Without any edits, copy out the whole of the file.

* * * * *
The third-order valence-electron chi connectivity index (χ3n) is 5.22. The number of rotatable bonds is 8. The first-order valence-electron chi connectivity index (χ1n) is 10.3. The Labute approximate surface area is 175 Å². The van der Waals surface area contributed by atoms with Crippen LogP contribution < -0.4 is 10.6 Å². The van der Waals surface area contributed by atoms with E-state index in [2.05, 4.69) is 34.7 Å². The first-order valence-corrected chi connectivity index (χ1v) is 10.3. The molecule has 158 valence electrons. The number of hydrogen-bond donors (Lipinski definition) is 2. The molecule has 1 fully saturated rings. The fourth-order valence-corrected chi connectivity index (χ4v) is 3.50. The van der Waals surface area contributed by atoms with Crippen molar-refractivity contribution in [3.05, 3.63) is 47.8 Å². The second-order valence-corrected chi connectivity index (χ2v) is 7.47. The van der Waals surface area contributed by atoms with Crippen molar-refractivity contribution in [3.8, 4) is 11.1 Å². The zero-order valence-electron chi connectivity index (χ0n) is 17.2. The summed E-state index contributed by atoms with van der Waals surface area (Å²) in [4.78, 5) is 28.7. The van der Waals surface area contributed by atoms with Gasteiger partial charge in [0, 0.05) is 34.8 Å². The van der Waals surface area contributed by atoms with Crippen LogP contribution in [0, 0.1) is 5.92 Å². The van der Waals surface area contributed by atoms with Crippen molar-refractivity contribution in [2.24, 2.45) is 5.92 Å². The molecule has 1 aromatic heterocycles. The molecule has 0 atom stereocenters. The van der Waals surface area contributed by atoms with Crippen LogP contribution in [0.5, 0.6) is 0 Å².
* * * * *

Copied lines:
The third-order valence-electron chi connectivity index (χ3n) is 5.22. The number of rotatable bonds is 8. The first-order valence-electron chi connectivity index (χ1n) is 10.3. The Labute approximate surface area is 175 Å². The van der Waals surface area contributed by atoms with Crippen LogP contribution < -0.4 is 10.6 Å². The van der Waals surface area contributed by atoms with E-state index in [2.05, 4.69) is 34.7 Å². The first-order valence-corrected chi connectivity index (χ1v) is 10.3. The molecule has 158 valence electrons. The number of hydrogen-bond donors (Lipinski definition) is 2. The molecule has 1 fully saturated rings. The fourth-order valence-corrected chi connectivity index (χ4v) is 3.50. The van der Waals surface area contributed by atoms with Crippen molar-refractivity contribution in [3.05, 3.63) is 47.8 Å². The second-order valence-corrected chi connectivity index (χ2v) is 7.47. The van der Waals surface area contributed by atoms with Crippen molar-refractivity contribution in [3.8, 4) is 11.1 Å². The zero-order valence-electron chi connectivity index (χ0n) is 17.2. The summed E-state index contributed by atoms with van der Waals surface area (Å²) in [4.78, 5) is 28.7. The van der Waals surface area contributed by atoms with Gasteiger partial charge in [0, 0.05) is 34.8 Å². The van der Waals surface area contributed by atoms with Crippen LogP contribution in [0, 0.1) is 5.92 Å². The van der Waals surface area contributed by atoms with Crippen molar-refractivity contribution in [2.24, 2.45) is 5.92 Å². The molecule has 1 aromatic heterocycles. The molecule has 0 atom stereocenters. The van der Waals surface area contributed by atoms with Crippen LogP contribution in [0.5, 0.6) is 0 Å².